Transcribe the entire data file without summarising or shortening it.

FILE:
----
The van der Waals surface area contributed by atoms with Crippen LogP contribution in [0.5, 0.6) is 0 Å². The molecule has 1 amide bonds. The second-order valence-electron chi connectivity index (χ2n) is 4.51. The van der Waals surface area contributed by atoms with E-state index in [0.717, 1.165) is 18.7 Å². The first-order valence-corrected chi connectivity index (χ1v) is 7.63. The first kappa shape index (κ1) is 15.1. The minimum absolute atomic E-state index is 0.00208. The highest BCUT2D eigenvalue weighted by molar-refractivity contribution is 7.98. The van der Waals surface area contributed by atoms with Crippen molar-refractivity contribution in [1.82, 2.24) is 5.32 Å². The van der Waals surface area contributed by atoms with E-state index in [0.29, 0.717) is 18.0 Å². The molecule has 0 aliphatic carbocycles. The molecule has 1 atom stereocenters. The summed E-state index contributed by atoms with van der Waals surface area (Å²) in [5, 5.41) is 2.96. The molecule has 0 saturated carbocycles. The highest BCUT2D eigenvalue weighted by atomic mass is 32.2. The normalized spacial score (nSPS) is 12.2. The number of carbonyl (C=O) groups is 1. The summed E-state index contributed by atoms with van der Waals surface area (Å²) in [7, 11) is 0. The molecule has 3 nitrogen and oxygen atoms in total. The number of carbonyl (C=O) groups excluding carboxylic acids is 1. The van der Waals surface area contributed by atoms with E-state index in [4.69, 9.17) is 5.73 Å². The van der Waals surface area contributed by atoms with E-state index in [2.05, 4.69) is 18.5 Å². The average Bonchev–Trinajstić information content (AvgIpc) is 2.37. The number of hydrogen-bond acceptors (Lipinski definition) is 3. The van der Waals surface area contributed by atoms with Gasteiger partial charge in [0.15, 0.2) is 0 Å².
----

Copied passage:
The van der Waals surface area contributed by atoms with Crippen LogP contribution in [0.5, 0.6) is 0 Å². The molecule has 1 amide bonds. The second-order valence-electron chi connectivity index (χ2n) is 4.51. The van der Waals surface area contributed by atoms with E-state index in [0.717, 1.165) is 18.7 Å². The first-order valence-corrected chi connectivity index (χ1v) is 7.63. The first kappa shape index (κ1) is 15.1. The minimum absolute atomic E-state index is 0.00208. The highest BCUT2D eigenvalue weighted by molar-refractivity contribution is 7.98. The van der Waals surface area contributed by atoms with Crippen molar-refractivity contribution in [1.82, 2.24) is 5.32 Å². The van der Waals surface area contributed by atoms with E-state index in [0.29, 0.717) is 18.0 Å². The molecule has 0 aliphatic carbocycles. The molecule has 1 atom stereocenters. The summed E-state index contributed by atoms with van der Waals surface area (Å²) in [5, 5.41) is 2.96. The molecule has 0 saturated carbocycles. The highest BCUT2D eigenvalue weighted by atomic mass is 32.2. The normalized spacial score (nSPS) is 12.2. The number of carbonyl (C=O) groups is 1. The summed E-state index contributed by atoms with van der Waals surface area (Å²) in [7, 11) is 0. The molecule has 3 nitrogen and oxygen atoms in total. The number of carbonyl (C=O) groups excluding carboxylic acids is 1. The van der Waals surface area contributed by atoms with E-state index in [4.69, 9.17) is 5.73 Å². The van der Waals surface area contributed by atoms with E-state index in [2.05, 4.69) is 18.5 Å². The average Bonchev–Trinajstić information content (AvgIpc) is 2.37. The number of hydrogen-bond acceptors (Lipinski definition) is 3. The van der Waals surface area contributed by atoms with Gasteiger partial charge in [0.15, 0.2) is 0 Å².